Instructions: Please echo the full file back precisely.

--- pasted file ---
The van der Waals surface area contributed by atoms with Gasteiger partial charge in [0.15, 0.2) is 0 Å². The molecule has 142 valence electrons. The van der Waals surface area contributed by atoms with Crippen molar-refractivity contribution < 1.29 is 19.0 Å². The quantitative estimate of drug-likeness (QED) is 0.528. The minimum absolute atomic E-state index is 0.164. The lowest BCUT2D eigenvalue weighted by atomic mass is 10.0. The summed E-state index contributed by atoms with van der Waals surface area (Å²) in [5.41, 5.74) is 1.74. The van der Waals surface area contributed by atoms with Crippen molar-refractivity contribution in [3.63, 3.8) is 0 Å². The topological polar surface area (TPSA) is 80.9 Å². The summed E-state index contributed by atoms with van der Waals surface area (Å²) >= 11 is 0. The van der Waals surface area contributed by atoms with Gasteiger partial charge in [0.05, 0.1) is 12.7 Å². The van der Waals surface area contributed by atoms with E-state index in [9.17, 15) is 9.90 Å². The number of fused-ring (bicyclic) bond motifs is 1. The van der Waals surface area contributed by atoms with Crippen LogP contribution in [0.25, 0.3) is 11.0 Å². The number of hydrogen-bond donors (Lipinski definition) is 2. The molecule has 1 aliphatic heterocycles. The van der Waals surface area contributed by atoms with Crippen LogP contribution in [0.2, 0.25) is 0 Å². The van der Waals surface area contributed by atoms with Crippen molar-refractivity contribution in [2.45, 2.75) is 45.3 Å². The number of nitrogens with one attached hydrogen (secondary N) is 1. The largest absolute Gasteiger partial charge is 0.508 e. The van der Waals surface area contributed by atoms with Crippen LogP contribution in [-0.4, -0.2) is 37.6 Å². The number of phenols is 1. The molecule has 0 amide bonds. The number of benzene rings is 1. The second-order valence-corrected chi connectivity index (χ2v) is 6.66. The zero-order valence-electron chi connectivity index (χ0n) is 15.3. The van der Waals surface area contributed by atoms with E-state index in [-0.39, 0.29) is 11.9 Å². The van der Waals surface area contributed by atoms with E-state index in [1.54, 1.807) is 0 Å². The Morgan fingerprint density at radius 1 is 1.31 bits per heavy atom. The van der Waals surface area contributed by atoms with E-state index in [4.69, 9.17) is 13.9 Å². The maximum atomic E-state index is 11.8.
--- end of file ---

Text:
The van der Waals surface area contributed by atoms with Gasteiger partial charge in [0.15, 0.2) is 0 Å². The molecule has 142 valence electrons. The van der Waals surface area contributed by atoms with Crippen molar-refractivity contribution < 1.29 is 19.0 Å². The quantitative estimate of drug-likeness (QED) is 0.528. The minimum absolute atomic E-state index is 0.164. The lowest BCUT2D eigenvalue weighted by atomic mass is 10.0. The summed E-state index contributed by atoms with van der Waals surface area (Å²) in [5.41, 5.74) is 1.74. The van der Waals surface area contributed by atoms with Crippen molar-refractivity contribution in [3.63, 3.8) is 0 Å². The topological polar surface area (TPSA) is 80.9 Å². The summed E-state index contributed by atoms with van der Waals surface area (Å²) >= 11 is 0. The van der Waals surface area contributed by atoms with Gasteiger partial charge in [0.05, 0.1) is 12.7 Å². The van der Waals surface area contributed by atoms with E-state index in [9.17, 15) is 9.90 Å². The number of fused-ring (bicyclic) bond motifs is 1. The van der Waals surface area contributed by atoms with Crippen LogP contribution in [0.25, 0.3) is 11.0 Å². The number of hydrogen-bond donors (Lipinski definition) is 2. The molecule has 1 aliphatic heterocycles. The van der Waals surface area contributed by atoms with Crippen LogP contribution in [0.2, 0.25) is 0 Å². The van der Waals surface area contributed by atoms with Crippen molar-refractivity contribution in [2.45, 2.75) is 45.3 Å². The number of nitrogens with one attached hydrogen (secondary N) is 1. The largest absolute Gasteiger partial charge is 0.508 e. The van der Waals surface area contributed by atoms with Crippen LogP contribution in [-0.4, -0.2) is 37.6 Å². The number of phenols is 1. The molecule has 0 amide bonds. The number of benzene rings is 1. The second-order valence-corrected chi connectivity index (χ2v) is 6.66. The zero-order valence-electron chi connectivity index (χ0n) is 15.3. The van der Waals surface area contributed by atoms with E-state index in [-0.39, 0.29) is 11.9 Å². The van der Waals surface area contributed by atoms with E-state index in [1.54, 1.807) is 0 Å². The Morgan fingerprint density at radius 1 is 1.31 bits per heavy atom. The van der Waals surface area contributed by atoms with E-state index in [4.69, 9.17) is 13.9 Å². The maximum atomic E-state index is 11.8.